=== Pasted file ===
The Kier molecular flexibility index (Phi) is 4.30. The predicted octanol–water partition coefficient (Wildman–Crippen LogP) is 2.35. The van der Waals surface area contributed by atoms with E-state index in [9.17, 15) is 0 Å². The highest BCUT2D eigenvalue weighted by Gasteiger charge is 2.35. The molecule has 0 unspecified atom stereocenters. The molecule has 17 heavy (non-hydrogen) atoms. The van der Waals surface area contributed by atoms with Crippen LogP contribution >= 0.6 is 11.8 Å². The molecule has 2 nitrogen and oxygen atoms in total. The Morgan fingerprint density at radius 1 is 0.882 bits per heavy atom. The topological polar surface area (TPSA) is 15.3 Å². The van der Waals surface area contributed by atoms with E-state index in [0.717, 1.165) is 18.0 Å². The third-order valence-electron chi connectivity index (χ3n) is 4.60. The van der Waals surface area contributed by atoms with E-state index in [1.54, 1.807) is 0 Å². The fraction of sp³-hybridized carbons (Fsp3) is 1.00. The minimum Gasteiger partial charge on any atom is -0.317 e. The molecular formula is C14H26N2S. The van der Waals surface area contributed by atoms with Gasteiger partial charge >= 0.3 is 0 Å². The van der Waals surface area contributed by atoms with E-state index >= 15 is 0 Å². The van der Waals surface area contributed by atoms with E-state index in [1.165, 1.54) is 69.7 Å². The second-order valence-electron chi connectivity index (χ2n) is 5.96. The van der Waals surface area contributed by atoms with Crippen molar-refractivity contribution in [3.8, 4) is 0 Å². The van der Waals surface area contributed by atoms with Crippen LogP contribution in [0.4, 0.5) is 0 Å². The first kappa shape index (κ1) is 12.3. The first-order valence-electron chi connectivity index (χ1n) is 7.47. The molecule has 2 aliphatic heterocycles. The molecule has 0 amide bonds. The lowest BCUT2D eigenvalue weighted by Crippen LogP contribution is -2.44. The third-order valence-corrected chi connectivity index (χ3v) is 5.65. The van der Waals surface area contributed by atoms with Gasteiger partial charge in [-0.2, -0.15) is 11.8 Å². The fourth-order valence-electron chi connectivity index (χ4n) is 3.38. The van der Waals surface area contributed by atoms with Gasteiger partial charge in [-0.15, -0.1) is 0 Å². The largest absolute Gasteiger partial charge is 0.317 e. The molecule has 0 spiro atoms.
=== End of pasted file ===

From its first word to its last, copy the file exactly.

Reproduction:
The Kier molecular flexibility index (Phi) is 4.30. The predicted octanol–water partition coefficient (Wildman–Crippen LogP) is 2.35. The van der Waals surface area contributed by atoms with E-state index in [9.17, 15) is 0 Å². The highest BCUT2D eigenvalue weighted by Gasteiger charge is 2.35. The molecule has 0 unspecified atom stereocenters. The molecule has 17 heavy (non-hydrogen) atoms. The van der Waals surface area contributed by atoms with Crippen LogP contribution >= 0.6 is 11.8 Å². The molecule has 2 nitrogen and oxygen atoms in total. The Morgan fingerprint density at radius 1 is 0.882 bits per heavy atom. The topological polar surface area (TPSA) is 15.3 Å². The van der Waals surface area contributed by atoms with E-state index in [0.717, 1.165) is 18.0 Å². The third-order valence-electron chi connectivity index (χ3n) is 4.60. The van der Waals surface area contributed by atoms with E-state index in [1.54, 1.807) is 0 Å². The fraction of sp³-hybridized carbons (Fsp3) is 1.00. The minimum Gasteiger partial charge on any atom is -0.317 e. The molecular formula is C14H26N2S. The van der Waals surface area contributed by atoms with Gasteiger partial charge >= 0.3 is 0 Å². The van der Waals surface area contributed by atoms with E-state index >= 15 is 0 Å². The van der Waals surface area contributed by atoms with E-state index in [1.165, 1.54) is 69.7 Å². The second-order valence-electron chi connectivity index (χ2n) is 5.96. The van der Waals surface area contributed by atoms with Crippen molar-refractivity contribution in [3.8, 4) is 0 Å². The van der Waals surface area contributed by atoms with Crippen LogP contribution in [0.4, 0.5) is 0 Å². The first kappa shape index (κ1) is 12.3. The first-order valence-electron chi connectivity index (χ1n) is 7.47. The molecule has 2 aliphatic heterocycles. The molecule has 0 amide bonds. The lowest BCUT2D eigenvalue weighted by Crippen LogP contribution is -2.44. The third-order valence-corrected chi connectivity index (χ3v) is 5.65. The van der Waals surface area contributed by atoms with Gasteiger partial charge in [-0.2, -0.15) is 11.8 Å². The fourth-order valence-electron chi connectivity index (χ4n) is 3.38. The van der Waals surface area contributed by atoms with Gasteiger partial charge in [-0.15, -0.1) is 0 Å². The largest absolute Gasteiger partial charge is 0.317 e. The molecule has 0 spiro atoms.